The Dohnavur Fellowship still exists today, as a home for “at risk” rescued children. Nowadays, children are rescued from difficult situations and referred by government agencies to be admitted into the home.
Amy’s story is written about by another courageous woman missionary, Elisabeth Elliott, in her book A Chance to Die: The Life and Legacy of Amy Carmichael.
Faye Elva Edgerton 1889 - 1968
Faye Edgerton was born in Nebraska in 1889. She grew up in the Presbyterian church and as a child and teenager lived without a care in the world.
She moved to Chicago to study music, but became sick with scarlet fever, which for a while left her completely deaf. Although her hearing recovered, this incident changed the trajectory of her life. She decided to attend Moody Bible Institute to train as a missionary.
In 1918, Faye went to Korea with the American Presbyterian Mission, studying Korean on the journey there. However, she lived there for only four years, until 1922, when she returned to America due to ill health.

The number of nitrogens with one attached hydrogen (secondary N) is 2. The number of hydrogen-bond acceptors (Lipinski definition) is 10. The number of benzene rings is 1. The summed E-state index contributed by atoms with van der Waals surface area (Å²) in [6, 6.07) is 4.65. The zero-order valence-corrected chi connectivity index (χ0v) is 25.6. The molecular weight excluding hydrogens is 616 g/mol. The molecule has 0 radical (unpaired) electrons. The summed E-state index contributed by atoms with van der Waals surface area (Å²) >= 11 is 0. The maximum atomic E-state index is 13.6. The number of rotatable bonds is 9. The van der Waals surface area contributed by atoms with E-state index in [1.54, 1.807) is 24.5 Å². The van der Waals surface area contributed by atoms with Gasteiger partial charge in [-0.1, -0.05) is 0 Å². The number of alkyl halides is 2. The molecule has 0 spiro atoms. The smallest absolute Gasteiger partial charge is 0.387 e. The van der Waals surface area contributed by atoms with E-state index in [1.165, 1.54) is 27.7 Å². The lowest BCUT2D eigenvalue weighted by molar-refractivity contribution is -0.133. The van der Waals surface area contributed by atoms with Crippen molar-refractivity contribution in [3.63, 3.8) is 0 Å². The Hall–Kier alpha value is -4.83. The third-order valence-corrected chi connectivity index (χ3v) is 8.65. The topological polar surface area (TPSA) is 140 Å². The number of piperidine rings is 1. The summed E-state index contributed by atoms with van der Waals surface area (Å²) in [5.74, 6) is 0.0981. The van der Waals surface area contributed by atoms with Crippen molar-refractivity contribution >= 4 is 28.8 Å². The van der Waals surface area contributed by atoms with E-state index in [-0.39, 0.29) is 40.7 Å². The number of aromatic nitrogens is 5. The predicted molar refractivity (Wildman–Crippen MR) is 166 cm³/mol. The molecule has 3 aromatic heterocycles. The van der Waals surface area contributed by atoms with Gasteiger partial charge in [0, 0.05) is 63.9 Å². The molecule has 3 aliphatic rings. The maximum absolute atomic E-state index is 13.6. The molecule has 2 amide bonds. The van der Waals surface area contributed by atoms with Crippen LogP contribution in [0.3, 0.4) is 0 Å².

Faye moved to teach at a school in Arizona on a Navajo reservation, as the weather in that area was believed to be better for her health. There she discovered that children were required to speak in English rather than their native Navajo. She longed to speak to them in their native language. Faye also believed the Navajo people needed the Bible in their own language so they could fully understand God’s Word within their own cultural setting. It was here she realized that God had called her to work.